The success of clownfish families linked to high-quality habitats, not shared genes

In a study published today, scientists report that the long-term success of clownfish depends more on living in a good neighborhood than it does on good genes.

The natural home of the clownfish is the anemone, but not all anemones are equal. Study co-author Professor Geoff Jones, from the ARC Centre of Excellence for Coral Reef Studies at James Cook University (Coral CoE at JCU), says the reproductive success of the clownfish depends almost entirely on having a high-quality anemone home.

For a clownfish, it's not 'who' you are, but 'where' you are that matters for your future reproductive success. In terms of their genes, clownfish are as good as they can be at finding a suitable habitat. The rest comes down to luck--of being in the right place at the right time. The success of big families that extend over many generations is linked to high-quality habitats, not their shared genes."

Professor Geoff Jones, study co-author

The quantitative genetic study comprises ten years of research on the coral reefs of Papua New Guinea. Family trees were established for the entire clownfish population at an island in Kimbe Bay, a well-known biodiversity hot spot. The team of scientists identified each fish individually and sampled its DNA to establish who was related to whom over five successive generations.

After constructing Kimbe Island's clownfish family tree, the researchers were able to assess the ability of the population to persist and the genetic potential to adapt to increasingly rapid environmental change. Unfortunately, the potential is almost nil.

"There are no particular genetic variants that contribute more offspring to the next generation. The quality of the host anemone contributes most to the ability of the clownfish to renew its population," Prof Jones said.

The scientists say that if high-quality anemones remain healthy, this will ensure the clownfish population can persist.

However, anemones, and coral reefs in general, are under direct threat from the impacts of climate change.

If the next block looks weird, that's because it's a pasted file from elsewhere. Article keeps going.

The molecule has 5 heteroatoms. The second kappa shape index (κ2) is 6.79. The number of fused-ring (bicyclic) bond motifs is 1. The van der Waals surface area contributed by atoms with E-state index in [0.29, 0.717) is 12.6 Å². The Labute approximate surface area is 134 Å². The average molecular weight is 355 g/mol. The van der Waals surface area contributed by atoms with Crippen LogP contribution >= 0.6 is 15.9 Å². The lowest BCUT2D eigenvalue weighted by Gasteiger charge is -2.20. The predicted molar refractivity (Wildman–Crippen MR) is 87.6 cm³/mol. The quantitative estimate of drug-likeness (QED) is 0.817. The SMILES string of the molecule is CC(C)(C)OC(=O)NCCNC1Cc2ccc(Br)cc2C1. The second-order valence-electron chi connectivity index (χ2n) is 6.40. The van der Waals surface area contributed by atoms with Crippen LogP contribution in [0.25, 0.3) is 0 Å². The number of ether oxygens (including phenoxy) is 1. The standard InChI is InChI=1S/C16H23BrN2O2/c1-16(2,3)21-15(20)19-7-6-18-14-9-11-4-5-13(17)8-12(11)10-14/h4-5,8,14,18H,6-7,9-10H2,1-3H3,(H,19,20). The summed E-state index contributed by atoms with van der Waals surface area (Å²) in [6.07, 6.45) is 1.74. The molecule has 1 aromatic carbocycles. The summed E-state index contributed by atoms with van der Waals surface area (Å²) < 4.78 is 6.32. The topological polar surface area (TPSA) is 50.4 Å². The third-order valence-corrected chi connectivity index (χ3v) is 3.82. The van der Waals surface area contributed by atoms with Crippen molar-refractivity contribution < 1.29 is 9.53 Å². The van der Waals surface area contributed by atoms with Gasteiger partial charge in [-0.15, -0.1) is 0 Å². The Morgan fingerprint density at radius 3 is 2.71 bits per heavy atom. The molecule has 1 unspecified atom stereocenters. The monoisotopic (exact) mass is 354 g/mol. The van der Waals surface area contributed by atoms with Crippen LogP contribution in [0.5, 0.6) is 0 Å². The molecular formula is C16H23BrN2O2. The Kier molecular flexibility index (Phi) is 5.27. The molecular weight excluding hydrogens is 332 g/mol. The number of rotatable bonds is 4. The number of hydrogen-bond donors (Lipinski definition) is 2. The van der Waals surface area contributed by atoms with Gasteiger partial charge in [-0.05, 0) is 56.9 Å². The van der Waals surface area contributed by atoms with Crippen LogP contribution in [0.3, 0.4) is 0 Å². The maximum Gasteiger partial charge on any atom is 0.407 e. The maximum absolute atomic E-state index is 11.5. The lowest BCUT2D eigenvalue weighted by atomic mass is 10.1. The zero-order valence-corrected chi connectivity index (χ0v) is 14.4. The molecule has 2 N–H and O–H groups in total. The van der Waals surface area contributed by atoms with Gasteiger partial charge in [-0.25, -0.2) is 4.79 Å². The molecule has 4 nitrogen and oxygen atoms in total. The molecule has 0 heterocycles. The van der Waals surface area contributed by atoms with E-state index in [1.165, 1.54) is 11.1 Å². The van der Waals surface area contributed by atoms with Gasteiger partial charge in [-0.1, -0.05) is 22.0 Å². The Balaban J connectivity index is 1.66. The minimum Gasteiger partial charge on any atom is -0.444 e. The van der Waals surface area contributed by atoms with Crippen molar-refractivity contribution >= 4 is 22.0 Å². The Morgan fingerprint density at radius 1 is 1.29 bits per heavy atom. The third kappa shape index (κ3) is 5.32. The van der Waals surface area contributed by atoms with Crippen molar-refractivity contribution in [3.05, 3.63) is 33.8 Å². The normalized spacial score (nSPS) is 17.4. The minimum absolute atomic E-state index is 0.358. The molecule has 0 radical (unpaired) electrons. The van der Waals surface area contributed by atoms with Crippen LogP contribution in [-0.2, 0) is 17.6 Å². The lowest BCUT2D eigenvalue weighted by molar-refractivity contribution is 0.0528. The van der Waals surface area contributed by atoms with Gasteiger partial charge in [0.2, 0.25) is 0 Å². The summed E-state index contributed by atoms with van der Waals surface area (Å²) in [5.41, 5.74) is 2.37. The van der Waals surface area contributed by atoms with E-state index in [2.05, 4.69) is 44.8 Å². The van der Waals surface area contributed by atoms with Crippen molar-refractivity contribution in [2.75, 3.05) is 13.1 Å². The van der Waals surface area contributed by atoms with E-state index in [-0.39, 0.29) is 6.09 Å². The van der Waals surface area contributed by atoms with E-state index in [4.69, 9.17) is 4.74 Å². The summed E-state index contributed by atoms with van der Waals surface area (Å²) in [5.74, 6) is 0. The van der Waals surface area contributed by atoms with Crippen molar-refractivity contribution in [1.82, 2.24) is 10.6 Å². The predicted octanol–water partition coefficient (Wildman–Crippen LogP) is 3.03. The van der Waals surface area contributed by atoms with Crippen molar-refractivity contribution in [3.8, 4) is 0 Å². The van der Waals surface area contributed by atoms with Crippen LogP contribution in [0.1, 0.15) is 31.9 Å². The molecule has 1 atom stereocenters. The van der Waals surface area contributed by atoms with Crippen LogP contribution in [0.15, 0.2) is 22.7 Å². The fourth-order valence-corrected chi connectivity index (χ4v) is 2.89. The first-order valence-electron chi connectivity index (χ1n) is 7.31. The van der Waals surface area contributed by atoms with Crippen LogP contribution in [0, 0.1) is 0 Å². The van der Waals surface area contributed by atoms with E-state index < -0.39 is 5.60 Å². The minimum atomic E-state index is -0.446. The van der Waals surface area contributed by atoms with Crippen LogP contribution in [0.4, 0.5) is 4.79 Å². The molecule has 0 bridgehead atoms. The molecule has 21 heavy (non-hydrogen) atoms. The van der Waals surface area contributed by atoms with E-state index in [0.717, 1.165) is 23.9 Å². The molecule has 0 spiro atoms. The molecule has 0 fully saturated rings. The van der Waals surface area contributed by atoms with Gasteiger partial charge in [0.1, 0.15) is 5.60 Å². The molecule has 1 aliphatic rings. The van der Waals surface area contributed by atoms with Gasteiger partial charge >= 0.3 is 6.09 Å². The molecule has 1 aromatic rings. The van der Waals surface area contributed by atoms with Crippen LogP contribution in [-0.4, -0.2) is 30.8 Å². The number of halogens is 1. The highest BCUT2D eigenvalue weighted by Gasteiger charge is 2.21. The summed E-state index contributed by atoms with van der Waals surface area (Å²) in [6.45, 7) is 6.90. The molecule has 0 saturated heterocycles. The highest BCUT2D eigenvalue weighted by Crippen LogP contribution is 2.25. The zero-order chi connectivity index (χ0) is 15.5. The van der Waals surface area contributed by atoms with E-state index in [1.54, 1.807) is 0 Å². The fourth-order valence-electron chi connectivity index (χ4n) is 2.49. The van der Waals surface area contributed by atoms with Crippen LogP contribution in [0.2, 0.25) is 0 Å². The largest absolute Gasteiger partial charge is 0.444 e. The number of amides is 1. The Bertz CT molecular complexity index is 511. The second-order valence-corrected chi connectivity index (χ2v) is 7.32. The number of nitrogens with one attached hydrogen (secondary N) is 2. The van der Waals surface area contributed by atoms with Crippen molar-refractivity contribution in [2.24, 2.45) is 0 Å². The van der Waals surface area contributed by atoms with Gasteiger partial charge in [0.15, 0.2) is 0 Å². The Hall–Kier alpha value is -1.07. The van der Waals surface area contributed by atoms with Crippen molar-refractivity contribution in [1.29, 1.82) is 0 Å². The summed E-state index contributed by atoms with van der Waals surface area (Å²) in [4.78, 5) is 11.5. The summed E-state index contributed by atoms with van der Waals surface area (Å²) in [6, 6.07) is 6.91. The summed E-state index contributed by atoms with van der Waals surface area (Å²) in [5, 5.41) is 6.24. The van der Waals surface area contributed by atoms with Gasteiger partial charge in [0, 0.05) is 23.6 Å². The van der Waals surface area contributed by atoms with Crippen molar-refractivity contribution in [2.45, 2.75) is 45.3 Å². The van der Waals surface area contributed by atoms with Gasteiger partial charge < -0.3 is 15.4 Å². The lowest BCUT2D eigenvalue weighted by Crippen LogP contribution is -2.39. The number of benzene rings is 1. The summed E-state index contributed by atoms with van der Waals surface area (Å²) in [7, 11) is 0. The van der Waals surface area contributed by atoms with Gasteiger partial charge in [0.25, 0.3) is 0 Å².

In increasingly warming waters, corals are more susceptible to bleaching. The process is the same for anemones -- their symbiotic algae leave when under stress. If they stay away long enough then the anemone starves to death, killing the fish's home at the same time.

The study is the first of its kind to evaluate the genetic capacity of a natural marine population to adapt to environmental change. This was otherwise largely the domain of evolutionary studies of species on land.

It is not surprising that intergenerational relationships in a marine population had yet to be sampled, according to co-author Dr Benoit Pujol, an evolutionary biologist from France's National Centre of Scientific Research (CNRS).

"Working out who is related to whom in the marine environment is extremely challenging," Dr Pujol said.

"Long-term genetic datasets for individuals within a marine population are incredibly rare. Until now, we just haven't had the data required to answer this question."

"But now that we have it, we find that Nemo is at the mercy of a habitat that is degrading more and more every year," added co-author Dr Serge Planes, a Director of Research at France's National Centre of Scientific Research (CNRS).

"To expect a clownfish to genetically adapt at a pace which would allow it to persist is unreasonable," he said.

"Their future depends on our ability to maintain the quality of their habitat," the authors conclude.

Source:
Journal reference:

Salles, O.C., et al. (2019) Strong habitat and weak genetic effects shape the lifetime reproductive success in a wild clownfish population. Ecology Letters. doi.org/10.1111/ele.13428.

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